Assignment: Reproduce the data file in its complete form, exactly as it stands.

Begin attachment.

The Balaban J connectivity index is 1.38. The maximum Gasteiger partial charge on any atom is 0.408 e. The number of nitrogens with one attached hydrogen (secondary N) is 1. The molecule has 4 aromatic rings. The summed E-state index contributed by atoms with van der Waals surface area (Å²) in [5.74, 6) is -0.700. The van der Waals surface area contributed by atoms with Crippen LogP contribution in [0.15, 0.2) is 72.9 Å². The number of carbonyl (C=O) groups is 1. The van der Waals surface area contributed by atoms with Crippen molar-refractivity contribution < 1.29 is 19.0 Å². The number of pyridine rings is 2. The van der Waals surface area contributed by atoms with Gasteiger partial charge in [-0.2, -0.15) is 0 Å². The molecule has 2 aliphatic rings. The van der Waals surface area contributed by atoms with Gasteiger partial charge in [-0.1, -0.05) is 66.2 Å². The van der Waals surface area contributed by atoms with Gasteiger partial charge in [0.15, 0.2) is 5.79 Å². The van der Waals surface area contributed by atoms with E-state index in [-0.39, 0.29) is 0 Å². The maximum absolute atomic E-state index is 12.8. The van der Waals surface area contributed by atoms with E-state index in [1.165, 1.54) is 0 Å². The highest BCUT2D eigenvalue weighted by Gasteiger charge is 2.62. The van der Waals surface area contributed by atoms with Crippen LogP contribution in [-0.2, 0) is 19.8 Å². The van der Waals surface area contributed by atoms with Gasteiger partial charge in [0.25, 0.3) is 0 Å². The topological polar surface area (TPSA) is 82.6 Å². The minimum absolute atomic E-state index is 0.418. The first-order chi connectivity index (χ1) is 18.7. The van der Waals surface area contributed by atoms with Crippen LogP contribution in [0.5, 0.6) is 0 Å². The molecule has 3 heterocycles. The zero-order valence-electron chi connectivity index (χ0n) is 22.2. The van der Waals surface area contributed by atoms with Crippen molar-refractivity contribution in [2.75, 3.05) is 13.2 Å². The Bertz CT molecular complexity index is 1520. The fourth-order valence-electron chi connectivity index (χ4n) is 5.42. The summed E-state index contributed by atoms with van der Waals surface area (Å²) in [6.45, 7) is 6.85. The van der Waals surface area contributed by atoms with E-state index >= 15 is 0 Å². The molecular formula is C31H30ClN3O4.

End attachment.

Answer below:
The Balaban J connectivity index is 1.38. The maximum Gasteiger partial charge on any atom is 0.408 e. The number of nitrogens with one attached hydrogen (secondary N) is 1. The molecule has 4 aromatic rings. The summed E-state index contributed by atoms with van der Waals surface area (Å²) in [5.74, 6) is -0.700. The van der Waals surface area contributed by atoms with Crippen LogP contribution in [0.15, 0.2) is 72.9 Å². The number of carbonyl (C=O) groups is 1. The van der Waals surface area contributed by atoms with Crippen molar-refractivity contribution < 1.29 is 19.0 Å². The number of pyridine rings is 2. The van der Waals surface area contributed by atoms with Gasteiger partial charge in [-0.2, -0.15) is 0 Å². The molecule has 2 aliphatic rings. The van der Waals surface area contributed by atoms with Gasteiger partial charge in [-0.1, -0.05) is 66.2 Å². The van der Waals surface area contributed by atoms with Gasteiger partial charge in [0.15, 0.2) is 5.79 Å². The van der Waals surface area contributed by atoms with E-state index in [-0.39, 0.29) is 0 Å². The maximum absolute atomic E-state index is 12.8. The van der Waals surface area contributed by atoms with E-state index in [1.165, 1.54) is 0 Å². The highest BCUT2D eigenvalue weighted by Gasteiger charge is 2.62. The van der Waals surface area contributed by atoms with Crippen LogP contribution in [-0.2, 0) is 19.8 Å². The van der Waals surface area contributed by atoms with Gasteiger partial charge in [0.25, 0.3) is 0 Å². The topological polar surface area (TPSA) is 82.6 Å². The minimum absolute atomic E-state index is 0.418. The first-order chi connectivity index (χ1) is 18.7. The van der Waals surface area contributed by atoms with Crippen LogP contribution in [0.5, 0.6) is 0 Å². The molecule has 3 heterocycles. The zero-order valence-electron chi connectivity index (χ0n) is 22.2. The van der Waals surface area contributed by atoms with Crippen molar-refractivity contribution in [2.75, 3.05) is 13.2 Å². The Bertz CT molecular complexity index is 1520. The fourth-order valence-electron chi connectivity index (χ4n) is 5.42. The summed E-state index contributed by atoms with van der Waals surface area (Å²) in [6.45, 7) is 6.85. The van der Waals surface area contributed by atoms with E-state index >= 15 is 0 Å². The molecular formula is C31H30ClN3O4.